Hidden gem - stgit

I just discovered stacked git which is an alternative ui for git, and am very impressed. It solves a lot of headaches I have been having with git and I feel like it may be a better user interface for people who like careful commits.

Maybe it doesn’t get attention is deserves due to (in my opinion) a hard to understand website and little promotion, so to help spread the word here is my 2 cents.


  • It is like a lightweight alternative to one branch per feature.
  • It is very nice for when usually you only do one commit per pull request.
  • It good for when you are constantly testing combinations of features as it allows you to avoid creating all sorts of strange hybrid branches.

And an example:

All the stuff you are currently working on is a stack of changes:

+ feature1
+ feature2
> workarounds

Notice the final patch in the list is my local work of hacky workarounds I wouldn’t want in any pull request. The tool makes it easier to enable or disable patches like these at a whim.

You can change what current feature you are working on, and easily update just that patch.

$ stg goto feature1
... make changes to feature1
$ stg refresh          # Save changes I just made in 
                       # the feature1 patch/commit.

When you go to a feature, it unapplies patches after it on the stack, so you can use the stack commands to change the patch order.

$ stg sink workarounds # Shift workarounds patch to the bottom
                       # so it is active while we work
                       # on different patches.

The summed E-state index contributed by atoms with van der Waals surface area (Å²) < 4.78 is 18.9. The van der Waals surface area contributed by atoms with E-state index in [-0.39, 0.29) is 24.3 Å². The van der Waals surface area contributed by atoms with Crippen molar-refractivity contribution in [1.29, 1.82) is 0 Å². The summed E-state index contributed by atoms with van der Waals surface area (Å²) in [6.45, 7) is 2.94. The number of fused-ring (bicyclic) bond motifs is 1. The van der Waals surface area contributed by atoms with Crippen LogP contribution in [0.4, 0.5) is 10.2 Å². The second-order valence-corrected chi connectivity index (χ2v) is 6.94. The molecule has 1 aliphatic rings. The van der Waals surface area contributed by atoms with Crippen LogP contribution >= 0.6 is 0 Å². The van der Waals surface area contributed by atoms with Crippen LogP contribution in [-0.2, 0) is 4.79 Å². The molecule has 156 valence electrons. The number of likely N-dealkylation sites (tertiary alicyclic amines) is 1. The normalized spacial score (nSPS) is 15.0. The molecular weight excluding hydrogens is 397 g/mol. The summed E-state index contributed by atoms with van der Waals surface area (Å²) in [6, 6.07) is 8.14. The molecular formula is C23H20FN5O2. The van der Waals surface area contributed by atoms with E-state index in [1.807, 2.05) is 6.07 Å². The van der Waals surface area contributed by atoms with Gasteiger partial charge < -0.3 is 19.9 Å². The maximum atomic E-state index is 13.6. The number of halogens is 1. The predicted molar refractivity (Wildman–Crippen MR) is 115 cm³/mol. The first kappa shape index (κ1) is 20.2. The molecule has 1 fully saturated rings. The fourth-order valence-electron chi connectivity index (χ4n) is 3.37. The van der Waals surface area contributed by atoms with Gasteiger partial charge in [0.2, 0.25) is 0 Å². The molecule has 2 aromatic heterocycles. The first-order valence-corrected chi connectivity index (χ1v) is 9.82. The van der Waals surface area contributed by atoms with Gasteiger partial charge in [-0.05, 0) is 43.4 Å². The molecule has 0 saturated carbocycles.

$ stg goto feature2    # Now we can work on feature2
                       # with our workarounds enabled.

You can nicely edit the commit message of each feature or thing you are working with a single command:

$ stg edit feature1 # This would be a lot of
                    # rebasing in normal git.

If we want to start a new feature:

$ stg new feature3
do your work...
$ stg refresh # Save your work.

When you are done you can publish them to a branch and they all appear as a normal clean git history with just the patches/commits you want:

$ stg hide workarounds
$ stg publish -b finished-branch

Or you can send them as a set of diffs to your friend.

$ stg send-email feature1 feature2 # works great with

That’s about it… remember stg is just a different UI for git, the repository is still a normal git repository with some additional metadata you can ignore.

Most things can be done with plain git, but this makes some things that are 2 or 3 commands requiring temporary branches much shorter and easier. Stgit saves you tedious rebasing and ammending of past commits while keeping a clean git history.